We have a question for you…


This is what the publishing industry as a whole thinks e-books are worth.

We think that’s just a little backwards. (And when we say “a little,” we mean “completely upside down and inside out!”)


Authors have to write the book. Rewrite the book. Edit the book. Send it off in hopes of publication. Wait, wait, wait and wait some more, the whole time feeling like they’re sitting on a nice comfy couch made of…



Finally get the go-ahead to send the thing. Get the contract (maybe). Sign the contract (see previous), for anywhere from three years to infinity and beyond. Maybe get an advance, maybe not. If you do, say hello to 28% federal income tax, 50% promotion budget, state taxes, local taxes, sales taxes, living and breathing taxes. Your advance might buy you dinner at McDonald’s when you’re done. Edit again, at least once and more likely 2-3 times. Wait for cover art. Get the cover art. Wrangle with publisher, cover artist, marketing etc. Approve the cover (finally, maybe.)

Wait for release day. Spend the national  debt of a small developing nation on advertising, promo, swag, etc. Turn drinking, smoking, eating chocolate and being an unbearably tedious nervous wreck into a viable Olympic event. Release the book. Promote, pimp, plead for reviews, jockey for position among all the other authors releasing books that day/week/month. Lose 10 pounds stressing. (Gain 20 pounds comfort-eating three months from now.) Lose sleep, lose money, lose your health, and while we’re at it, lose a couple of close acquaintances who can’t handle the fact you’re behaving like an obsessed psychopath, because writer with new book over here!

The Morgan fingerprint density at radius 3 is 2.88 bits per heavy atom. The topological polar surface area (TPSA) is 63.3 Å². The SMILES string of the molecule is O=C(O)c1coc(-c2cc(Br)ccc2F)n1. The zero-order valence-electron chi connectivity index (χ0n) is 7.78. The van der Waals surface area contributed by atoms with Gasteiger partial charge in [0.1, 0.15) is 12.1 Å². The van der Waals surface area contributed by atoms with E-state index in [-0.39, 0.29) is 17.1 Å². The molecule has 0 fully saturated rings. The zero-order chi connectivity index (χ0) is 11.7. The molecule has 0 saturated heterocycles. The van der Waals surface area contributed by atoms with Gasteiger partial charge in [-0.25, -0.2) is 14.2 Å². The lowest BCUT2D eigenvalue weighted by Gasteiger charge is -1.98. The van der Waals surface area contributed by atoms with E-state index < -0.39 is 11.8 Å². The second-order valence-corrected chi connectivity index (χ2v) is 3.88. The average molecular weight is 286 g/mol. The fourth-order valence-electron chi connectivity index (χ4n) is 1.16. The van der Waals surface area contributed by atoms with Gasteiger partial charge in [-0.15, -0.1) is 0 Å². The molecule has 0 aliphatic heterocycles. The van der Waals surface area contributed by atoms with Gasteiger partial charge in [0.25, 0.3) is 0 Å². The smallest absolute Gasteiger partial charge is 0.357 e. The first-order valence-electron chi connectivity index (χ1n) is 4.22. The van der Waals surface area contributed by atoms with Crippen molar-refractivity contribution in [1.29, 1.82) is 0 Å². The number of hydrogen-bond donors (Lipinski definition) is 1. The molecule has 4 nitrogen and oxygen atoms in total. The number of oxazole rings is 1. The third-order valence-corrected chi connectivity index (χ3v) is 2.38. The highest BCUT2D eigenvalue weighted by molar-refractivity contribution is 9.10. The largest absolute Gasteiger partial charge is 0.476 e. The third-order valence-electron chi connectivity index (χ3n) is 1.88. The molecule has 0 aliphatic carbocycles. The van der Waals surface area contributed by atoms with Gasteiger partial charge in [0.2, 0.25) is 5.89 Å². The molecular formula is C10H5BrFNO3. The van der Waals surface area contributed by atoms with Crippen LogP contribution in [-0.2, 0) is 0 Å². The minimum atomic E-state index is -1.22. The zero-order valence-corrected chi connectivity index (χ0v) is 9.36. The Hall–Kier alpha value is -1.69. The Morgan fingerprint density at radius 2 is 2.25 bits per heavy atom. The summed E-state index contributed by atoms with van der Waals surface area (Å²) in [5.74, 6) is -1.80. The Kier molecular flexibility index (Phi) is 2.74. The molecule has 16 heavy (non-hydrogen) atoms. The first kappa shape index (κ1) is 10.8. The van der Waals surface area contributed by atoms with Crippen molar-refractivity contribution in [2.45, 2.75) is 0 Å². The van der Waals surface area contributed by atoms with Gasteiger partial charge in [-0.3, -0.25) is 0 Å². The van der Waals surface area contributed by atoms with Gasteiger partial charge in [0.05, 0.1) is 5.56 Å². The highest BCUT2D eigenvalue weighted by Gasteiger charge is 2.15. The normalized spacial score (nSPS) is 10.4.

Get your royalty check. Realize for the first time that the publisher thinks this

This is what most publishers think authors deserve. It's also what Semper thinks the publisher deserves!

is what all that hard work, stress and panic is worth. For a cover, some editing, and maybe, if they’re having a good month, a little extra promotional support (but don’t count on it, Bucky), they think they should get 65% of every dollar YOUR work brings in.

Our question, then:

Does all this sound like a good deal to you?


We don’t think so either. Click here to find out more!


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